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Old 09-23-2017, 09:53 AM
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SeanR
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Originally Posted by hlee96 View Post
Greg and Sean, thank you for the new product and insight to the dampener. However, now that I am almost ready to finish putting together an euro s cis engine on the engine stand, should I be putting this dampener on now or only when 99% of the engine is done? Sean mentioned that this dampener has zero tolerance so once it's on, pretty difficult for a home hobbyist to remove, right?
As Greg pointed out on FB, and I hadn't even thought it through that far. Once installed you don't have to take the hub off to do a belt job. The damper is a two piece system and the damper is easy to remove. Undo the 9 bolts holding it together and wammo, off.

The hub can be removed with relative ease with a decent hub puller, and you can get them at any local parts store or ebay.
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Old 09-23-2017, 09:54 AM
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I'm simply amazed at how much of a difference there is on my engine. Will be doing another one this before November on Jarrods GT as we've been hunting down the same issue on his car and the only thing not replaced is the damper. He's got it in hand already, so thank you.

Originally Posted by GregBBRD View Post
I've got several samples thst are missing chunks of rubber on the outer perimeter, just like yours. And a couple that became two piece dampers, when the rubber completely let go.

It's my guess that once the rubber starts loosing chunks, it doesn't take too long to get the "two piece" unit.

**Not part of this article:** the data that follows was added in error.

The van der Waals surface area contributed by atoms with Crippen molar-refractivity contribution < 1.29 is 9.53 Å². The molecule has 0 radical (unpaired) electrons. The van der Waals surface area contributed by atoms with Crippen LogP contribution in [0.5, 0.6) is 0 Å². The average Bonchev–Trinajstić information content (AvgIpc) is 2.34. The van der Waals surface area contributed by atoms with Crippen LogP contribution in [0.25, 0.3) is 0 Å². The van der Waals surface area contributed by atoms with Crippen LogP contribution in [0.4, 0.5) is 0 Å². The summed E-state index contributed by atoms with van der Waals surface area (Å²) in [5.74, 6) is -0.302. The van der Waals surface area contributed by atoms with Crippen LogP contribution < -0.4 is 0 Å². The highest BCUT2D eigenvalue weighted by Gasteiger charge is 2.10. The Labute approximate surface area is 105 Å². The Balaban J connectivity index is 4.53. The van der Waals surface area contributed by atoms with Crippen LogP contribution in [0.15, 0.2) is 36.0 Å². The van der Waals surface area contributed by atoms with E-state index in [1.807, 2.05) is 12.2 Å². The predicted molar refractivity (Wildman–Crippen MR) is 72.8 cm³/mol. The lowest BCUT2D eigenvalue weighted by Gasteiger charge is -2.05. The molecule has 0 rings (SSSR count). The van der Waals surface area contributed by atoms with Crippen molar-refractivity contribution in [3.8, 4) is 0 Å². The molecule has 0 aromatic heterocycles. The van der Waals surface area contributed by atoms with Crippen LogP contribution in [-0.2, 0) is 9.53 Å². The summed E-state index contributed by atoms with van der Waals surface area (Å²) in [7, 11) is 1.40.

I've been testing these things for four or five years, now. I'm deep into my second "batch" of custom 928 mounting hubs, so I guess I've used about 30 of them, so far.

I install one when I can't cure engine vibrations by changing mounts and there are not issues with the clutch in a manual or flexplate and torque tube in an automatic, even when the rubber looks perfect.

I've yet to have a client that hasn't noticed a significant reduction in vibration.

My conclusion is that the rubber, which transmits the harmonic from the inner hub to the heavier out hub, has become so hard that the pieces effectively become one part, with almost no dampening of crankshaft harmonics.

This has been further supported by observation of main bearings and crankcases. Main bearing wear and crankcase "fretting" with elongation of the housing bores has become much worse, in the past 10 years, regardless of mileage on the engines.

The lack of harmonic absorption is, in a nutshell, tearing these engines apart.
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Old 09-23-2017, 09:57 AM
  #15  
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Originally Posted by Snark Shark View Post
What kind of vibrations were you feeling? Only at idle, or a particular rev range? All the time?
It seemed to be all over the map. I could be cruising at 40 and feel it, not at 45, 120 and everything felt fine, get to 125 and it would happen. Cruising along was when it was most noticeable.